Amid a profusion of religious ceremony during the Christmas season, it may come as a surprise that throughout its first half-century, Idyllwild had not a single church.

There was simply no population base to support a church organization. Despite its 1920s boom, the village remained a summer colony. The 1930 census lists barely three dozen claiming Idyllwild as primary residence.

Idyllwild was a company town — essentially all businesses were subsidiaries of Idyllwild Inc. — so its boss, devout Methodist Claudius Lee Emerson, engaged ministers and sponsored Sunday services.

Enhanced by a folding pump organ, they were held in the natural tree-shaded bowl below today’s markets and post office, amid lush marsh grass and ferns beside Strawberry Creek

The first summer minister in the early 1920s, Louise Cole later recalled, tented with his large family on Strawberry Creek at an abandoned sawmill site totally lacking in amenities. Such deprivation led in 1925 to construction of the manse that stills stands on North Circle Drive as housing.

Emerson’s bankruptcy and departure in 1936 left an untimely void just as Idyllwild’s year-round population was beginning to grow. It was the Catholics who responded first.

A 1942 visit to Idyllwild inspired Fr. Malachy O’Sullivan, pastor of St. Anthony’s in San Jacinto, to arrange the purchase of an old cabin to serve as a chapel. His proposed “Our Lady of the Pines” parish was renamed Queen of Angels by the Bishop of San Diego, but the church was a reality by summer’s end.

In 1944, the 10-family parish lost its home to heavy snow, which caved in the roof, and wartime materials shortages precluded rebuilding. So the congregation began meeting at the Rustic Theatre, then housed in what’s now Silver Pines Lodge until 1947, when they occupied the present Catholic church.

Meanwhile, in 1946 Protestants organized Community Presbyterian Church under the temporary ministry of Hugo Fulton and crowded into the manse for services.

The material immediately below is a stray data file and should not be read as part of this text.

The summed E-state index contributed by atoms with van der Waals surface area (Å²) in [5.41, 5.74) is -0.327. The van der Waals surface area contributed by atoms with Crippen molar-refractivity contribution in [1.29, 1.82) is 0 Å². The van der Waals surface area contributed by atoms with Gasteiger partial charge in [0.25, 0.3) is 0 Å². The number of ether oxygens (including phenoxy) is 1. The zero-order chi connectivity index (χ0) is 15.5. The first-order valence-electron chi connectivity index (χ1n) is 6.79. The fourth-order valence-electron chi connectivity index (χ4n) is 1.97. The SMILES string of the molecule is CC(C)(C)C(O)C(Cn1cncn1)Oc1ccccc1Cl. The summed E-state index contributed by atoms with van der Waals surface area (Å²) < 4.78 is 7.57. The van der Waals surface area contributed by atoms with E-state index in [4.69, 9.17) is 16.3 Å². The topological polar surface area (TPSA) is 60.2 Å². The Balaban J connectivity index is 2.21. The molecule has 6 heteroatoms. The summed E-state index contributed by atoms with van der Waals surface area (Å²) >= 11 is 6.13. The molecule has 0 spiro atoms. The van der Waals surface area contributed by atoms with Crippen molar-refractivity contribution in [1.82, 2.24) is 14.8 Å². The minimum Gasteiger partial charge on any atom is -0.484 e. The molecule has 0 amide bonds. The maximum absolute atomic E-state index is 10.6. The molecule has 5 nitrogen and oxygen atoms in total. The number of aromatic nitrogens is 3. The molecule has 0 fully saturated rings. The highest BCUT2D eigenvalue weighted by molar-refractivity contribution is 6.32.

Its lay leadership soon filled with Idyllwild household names like Humber, Casebeer, Kretsinger, Belden, Null, Boss, McCaghren and Bischoff. The church building took three years to complete between 1950 and 1953, although services were held in the basement by 1951.

A local Christian Science Society formed in 1949 and began meeting midweek at Desert Sun School, where their faith was shared by founders Edith and Richard Elliott, and Sundays at the Rustic or Town Hall. They eventually acquired a nursery plot across the street, where their church was completed in 1957.

Idyllwild’s church options began broadening in the late 1950s as the population more than tripled from its 604 at midcentury. An Episcopalian “cottage meeting” started using the Presbyterian manse in 1955. Dr. Muriel Haskell’s short-lived Center of Creative Living at the Four Chimneys complex on Delano Road launched public services in 1957. In the 1960s, its metaphysical niche was filled by Science of Mind and a branch of the Holy Superet Light Church out of Los Angeles. And more familiar names like Bible Church and Chapel in the Pines appeared.

Idyllwild was growing up, well on its way toward today’s multiflavored church scene.

Bob Smith is a researcher and archivist with the Idyllwild Area Historical Society. He welcomes comments, questions, corrections and suggested topics for this column at [email protected]